The ACCC is planning legal action against more private health insurers.

The consumer watchdog says patients are being slugged with big unexpected bills after hospital visits.

ACCC chairman Rod Sims said reading stories of how patients were treated by private health insurers left him with feelings of surprise and horror.

“What concerns us is companies saying, 'Well it's too expensive to keep offering this to members, so we'll stop doing it' and not telling people,” he said.

“So someone could have gone to hospital, enjoyed certain benefits one day, go back again and be faced with a large, out-of-pocket bill the next day.

“It is certainly surprising how these decisions are made, and particularly given the impact that they can have on vulnerable people who are in hospital or are just about to go into hospital.”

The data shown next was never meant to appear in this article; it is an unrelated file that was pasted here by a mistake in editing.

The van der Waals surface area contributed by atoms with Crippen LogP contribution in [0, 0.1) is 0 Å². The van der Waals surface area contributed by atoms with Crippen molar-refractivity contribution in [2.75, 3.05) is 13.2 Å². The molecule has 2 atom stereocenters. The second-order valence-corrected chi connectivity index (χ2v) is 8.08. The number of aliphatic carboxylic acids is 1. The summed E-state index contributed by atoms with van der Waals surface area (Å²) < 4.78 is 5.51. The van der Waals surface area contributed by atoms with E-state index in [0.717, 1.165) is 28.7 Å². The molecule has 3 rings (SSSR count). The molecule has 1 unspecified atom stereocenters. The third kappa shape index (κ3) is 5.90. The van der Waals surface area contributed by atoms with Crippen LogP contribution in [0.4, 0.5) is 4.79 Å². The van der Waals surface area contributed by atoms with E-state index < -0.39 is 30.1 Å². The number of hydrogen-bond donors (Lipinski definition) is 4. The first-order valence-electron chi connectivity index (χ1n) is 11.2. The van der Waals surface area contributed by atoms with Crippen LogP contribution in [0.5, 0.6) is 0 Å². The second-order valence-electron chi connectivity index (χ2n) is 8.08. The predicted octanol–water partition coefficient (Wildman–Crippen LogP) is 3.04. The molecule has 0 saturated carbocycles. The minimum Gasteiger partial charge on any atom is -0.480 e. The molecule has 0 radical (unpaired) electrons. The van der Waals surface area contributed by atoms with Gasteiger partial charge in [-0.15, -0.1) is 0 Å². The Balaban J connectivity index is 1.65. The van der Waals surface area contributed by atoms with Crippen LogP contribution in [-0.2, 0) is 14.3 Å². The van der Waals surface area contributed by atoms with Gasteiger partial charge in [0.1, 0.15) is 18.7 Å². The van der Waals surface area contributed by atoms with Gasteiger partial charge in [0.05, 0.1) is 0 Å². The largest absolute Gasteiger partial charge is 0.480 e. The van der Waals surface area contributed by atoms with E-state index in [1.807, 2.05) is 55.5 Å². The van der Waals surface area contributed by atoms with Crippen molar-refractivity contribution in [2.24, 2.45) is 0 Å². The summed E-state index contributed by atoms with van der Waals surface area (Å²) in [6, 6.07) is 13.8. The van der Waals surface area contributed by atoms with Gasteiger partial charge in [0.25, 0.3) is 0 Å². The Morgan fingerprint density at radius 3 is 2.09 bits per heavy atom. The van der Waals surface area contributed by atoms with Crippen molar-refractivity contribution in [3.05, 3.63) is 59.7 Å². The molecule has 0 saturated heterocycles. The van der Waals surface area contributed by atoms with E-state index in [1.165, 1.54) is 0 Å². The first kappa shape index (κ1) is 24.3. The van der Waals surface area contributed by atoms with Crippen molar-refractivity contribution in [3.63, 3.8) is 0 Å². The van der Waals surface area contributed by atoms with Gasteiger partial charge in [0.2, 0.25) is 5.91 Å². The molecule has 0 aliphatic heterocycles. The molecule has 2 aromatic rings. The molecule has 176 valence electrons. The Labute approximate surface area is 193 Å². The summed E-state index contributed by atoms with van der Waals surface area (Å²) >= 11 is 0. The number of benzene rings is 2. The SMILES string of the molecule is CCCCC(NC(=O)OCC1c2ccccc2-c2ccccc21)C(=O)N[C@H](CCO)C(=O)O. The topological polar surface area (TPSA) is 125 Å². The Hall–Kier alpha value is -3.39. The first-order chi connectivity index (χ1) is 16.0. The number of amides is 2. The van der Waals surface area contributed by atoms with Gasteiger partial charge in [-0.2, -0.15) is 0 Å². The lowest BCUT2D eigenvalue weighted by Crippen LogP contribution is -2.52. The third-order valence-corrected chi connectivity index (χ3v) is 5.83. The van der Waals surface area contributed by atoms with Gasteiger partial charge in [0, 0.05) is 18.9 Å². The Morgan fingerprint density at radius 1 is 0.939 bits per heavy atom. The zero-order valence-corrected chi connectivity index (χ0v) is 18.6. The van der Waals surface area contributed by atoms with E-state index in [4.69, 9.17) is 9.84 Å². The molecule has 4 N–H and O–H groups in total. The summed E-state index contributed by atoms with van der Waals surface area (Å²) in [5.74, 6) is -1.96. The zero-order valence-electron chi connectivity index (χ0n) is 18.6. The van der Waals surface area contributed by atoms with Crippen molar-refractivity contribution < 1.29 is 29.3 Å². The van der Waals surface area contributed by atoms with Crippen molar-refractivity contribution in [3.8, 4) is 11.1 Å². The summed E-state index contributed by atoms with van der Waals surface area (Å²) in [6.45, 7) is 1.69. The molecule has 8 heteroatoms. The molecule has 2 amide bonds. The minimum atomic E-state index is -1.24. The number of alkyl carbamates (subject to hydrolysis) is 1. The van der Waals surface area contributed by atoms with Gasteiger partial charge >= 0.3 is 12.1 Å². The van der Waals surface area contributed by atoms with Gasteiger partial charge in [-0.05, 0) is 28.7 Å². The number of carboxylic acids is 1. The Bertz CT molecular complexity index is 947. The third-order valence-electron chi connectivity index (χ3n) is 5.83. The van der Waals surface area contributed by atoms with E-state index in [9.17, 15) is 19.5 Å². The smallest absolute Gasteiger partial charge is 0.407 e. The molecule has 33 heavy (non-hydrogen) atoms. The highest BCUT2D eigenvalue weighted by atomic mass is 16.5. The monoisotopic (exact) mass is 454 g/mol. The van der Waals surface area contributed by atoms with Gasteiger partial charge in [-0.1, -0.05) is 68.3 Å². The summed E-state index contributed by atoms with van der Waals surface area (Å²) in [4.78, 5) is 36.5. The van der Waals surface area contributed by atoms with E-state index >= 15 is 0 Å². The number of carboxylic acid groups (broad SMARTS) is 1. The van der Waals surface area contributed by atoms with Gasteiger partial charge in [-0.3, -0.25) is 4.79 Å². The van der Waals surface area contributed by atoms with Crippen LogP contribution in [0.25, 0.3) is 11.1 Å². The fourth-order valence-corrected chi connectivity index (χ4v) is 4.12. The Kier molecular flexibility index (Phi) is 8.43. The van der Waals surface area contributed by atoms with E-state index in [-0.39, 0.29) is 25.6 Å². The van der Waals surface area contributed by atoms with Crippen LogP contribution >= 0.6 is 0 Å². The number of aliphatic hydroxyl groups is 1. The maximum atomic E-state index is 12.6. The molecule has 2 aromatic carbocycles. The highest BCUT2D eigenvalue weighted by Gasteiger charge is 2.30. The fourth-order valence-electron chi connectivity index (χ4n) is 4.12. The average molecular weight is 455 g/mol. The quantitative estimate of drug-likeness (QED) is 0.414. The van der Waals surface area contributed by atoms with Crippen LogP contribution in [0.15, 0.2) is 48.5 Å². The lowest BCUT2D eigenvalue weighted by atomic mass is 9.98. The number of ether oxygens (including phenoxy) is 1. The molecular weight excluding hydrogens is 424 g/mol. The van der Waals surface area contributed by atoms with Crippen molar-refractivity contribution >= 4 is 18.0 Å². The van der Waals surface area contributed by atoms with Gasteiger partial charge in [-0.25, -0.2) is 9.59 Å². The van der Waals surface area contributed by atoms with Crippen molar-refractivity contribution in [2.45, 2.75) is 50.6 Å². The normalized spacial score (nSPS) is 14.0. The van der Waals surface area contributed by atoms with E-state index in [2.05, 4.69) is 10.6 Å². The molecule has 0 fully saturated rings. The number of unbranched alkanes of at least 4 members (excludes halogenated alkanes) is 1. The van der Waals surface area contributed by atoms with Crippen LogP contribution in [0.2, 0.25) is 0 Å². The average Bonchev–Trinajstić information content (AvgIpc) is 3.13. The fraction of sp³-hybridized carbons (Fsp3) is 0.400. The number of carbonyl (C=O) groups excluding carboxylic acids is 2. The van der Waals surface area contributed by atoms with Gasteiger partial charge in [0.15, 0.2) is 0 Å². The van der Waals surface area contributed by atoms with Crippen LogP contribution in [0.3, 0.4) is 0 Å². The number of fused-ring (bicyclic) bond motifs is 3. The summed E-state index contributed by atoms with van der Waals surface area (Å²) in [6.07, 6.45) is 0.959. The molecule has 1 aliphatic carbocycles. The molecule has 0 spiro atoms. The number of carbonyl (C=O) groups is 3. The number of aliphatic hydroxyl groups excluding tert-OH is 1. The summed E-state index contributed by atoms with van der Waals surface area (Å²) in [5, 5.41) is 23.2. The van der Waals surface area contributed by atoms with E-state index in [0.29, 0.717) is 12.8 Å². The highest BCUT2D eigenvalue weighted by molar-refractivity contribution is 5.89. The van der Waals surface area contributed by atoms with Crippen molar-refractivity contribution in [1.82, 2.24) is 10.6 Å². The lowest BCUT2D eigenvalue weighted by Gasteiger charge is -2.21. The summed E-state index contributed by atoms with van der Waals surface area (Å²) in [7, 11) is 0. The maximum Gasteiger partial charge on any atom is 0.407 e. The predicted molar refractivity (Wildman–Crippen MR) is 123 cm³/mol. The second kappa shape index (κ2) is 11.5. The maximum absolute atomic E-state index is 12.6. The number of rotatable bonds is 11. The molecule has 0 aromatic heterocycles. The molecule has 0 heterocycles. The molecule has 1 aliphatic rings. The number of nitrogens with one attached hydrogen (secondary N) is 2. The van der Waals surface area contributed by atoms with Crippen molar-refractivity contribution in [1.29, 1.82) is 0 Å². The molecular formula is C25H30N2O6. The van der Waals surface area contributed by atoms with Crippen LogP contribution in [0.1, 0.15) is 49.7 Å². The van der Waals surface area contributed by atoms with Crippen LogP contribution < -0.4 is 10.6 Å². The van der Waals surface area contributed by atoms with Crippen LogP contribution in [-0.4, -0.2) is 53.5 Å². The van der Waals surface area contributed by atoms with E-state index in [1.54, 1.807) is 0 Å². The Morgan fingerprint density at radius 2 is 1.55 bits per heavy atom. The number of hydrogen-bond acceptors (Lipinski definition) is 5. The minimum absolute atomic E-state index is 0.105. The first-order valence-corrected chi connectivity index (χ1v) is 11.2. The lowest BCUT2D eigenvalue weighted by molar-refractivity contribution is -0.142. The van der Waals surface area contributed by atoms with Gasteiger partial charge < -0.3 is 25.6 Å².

The ACCC has already launched legal action against insurer Medibank Private, which it says breached Australian Consumer Law by engaging in misleading conduct, making false or misleading representations and engaging in unconscionable conduct.

The regulator alleges Medibank and its subsidiary AHM Health Insurance did not notify members ahead of changes to benefits paid for in-hospital pathology and radiology services.

Medibank denies the allegations, arguing that it did not have to expressly notify members about changes to out-of-pocket expenses.

Mr Sims is concerned that similar silent changes in benefits for hospital tests could be widespread.

“I think it's fair to say it's affecting a significant number of people who are in hospital,” he told the ABC.

“I guess the behaviour we're seeing seems sufficiently widespread that it needs a fairly strong message to get the deterrence message out there.”